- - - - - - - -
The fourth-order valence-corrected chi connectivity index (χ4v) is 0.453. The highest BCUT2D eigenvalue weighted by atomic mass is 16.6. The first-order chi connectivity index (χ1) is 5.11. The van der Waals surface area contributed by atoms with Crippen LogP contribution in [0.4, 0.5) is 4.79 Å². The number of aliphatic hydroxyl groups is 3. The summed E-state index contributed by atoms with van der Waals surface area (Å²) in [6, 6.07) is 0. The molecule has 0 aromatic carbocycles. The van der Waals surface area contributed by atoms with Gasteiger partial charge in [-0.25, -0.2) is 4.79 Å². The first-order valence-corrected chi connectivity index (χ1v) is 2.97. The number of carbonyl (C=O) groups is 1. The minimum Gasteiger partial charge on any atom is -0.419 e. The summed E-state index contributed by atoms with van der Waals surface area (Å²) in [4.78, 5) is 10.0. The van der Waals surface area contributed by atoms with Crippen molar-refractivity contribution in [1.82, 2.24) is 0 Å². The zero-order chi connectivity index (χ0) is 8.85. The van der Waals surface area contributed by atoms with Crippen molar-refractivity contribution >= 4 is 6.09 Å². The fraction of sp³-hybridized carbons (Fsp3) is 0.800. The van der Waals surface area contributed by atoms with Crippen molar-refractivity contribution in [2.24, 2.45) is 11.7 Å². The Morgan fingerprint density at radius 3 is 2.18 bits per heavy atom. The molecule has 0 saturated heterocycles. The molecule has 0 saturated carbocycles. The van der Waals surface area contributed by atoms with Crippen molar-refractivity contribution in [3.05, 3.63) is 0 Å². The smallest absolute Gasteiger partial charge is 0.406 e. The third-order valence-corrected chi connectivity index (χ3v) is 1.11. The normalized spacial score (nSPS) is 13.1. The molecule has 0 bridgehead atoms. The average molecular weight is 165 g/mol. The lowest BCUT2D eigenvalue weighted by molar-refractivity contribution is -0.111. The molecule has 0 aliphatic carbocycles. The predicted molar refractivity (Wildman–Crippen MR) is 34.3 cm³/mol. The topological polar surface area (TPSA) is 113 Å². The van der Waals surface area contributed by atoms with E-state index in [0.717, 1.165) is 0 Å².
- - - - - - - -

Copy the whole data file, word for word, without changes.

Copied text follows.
The fourth-order valence-corrected chi connectivity index (χ4v) is 0.453. The highest BCUT2D eigenvalue weighted by atomic mass is 16.6. The first-order chi connectivity index (χ1) is 5.11. The van der Waals surface area contributed by atoms with Crippen LogP contribution in [0.4, 0.5) is 4.79 Å². The number of aliphatic hydroxyl groups is 3. The summed E-state index contributed by atoms with van der Waals surface area (Å²) in [6, 6.07) is 0. The molecule has 0 aromatic carbocycles. The van der Waals surface area contributed by atoms with Gasteiger partial charge in [-0.25, -0.2) is 4.79 Å². The first-order valence-corrected chi connectivity index (χ1v) is 2.97. The number of carbonyl (C=O) groups is 1. The minimum Gasteiger partial charge on any atom is -0.419 e. The summed E-state index contributed by atoms with van der Waals surface area (Å²) in [4.78, 5) is 10.0. The van der Waals surface area contributed by atoms with Crippen molar-refractivity contribution in [1.82, 2.24) is 0 Å². The zero-order chi connectivity index (χ0) is 8.85. The van der Waals surface area contributed by atoms with Crippen molar-refractivity contribution >= 4 is 6.09 Å². The fraction of sp³-hybridized carbons (Fsp3) is 0.800. The van der Waals surface area contributed by atoms with Crippen molar-refractivity contribution in [2.24, 2.45) is 11.7 Å². The Morgan fingerprint density at radius 3 is 2.18 bits per heavy atom. The molecule has 0 saturated heterocycles. The molecule has 0 saturated carbocycles. The van der Waals surface area contributed by atoms with Crippen molar-refractivity contribution in [3.05, 3.63) is 0 Å². The smallest absolute Gasteiger partial charge is 0.406 e. The third-order valence-corrected chi connectivity index (χ3v) is 1.11. The normalized spacial score (nSPS) is 13.1. The molecule has 0 bridgehead atoms. The average molecular weight is 165 g/mol. The lowest BCUT2D eigenvalue weighted by molar-refractivity contribution is -0.111. The molecule has 0 aliphatic carbocycles. The predicted molar refractivity (Wildman–Crippen MR) is 34.3 cm³/mol. The topological polar surface area (TPSA) is 113 Å². The van der Waals surface area contributed by atoms with E-state index in [0.717, 1.165) is 0 Å².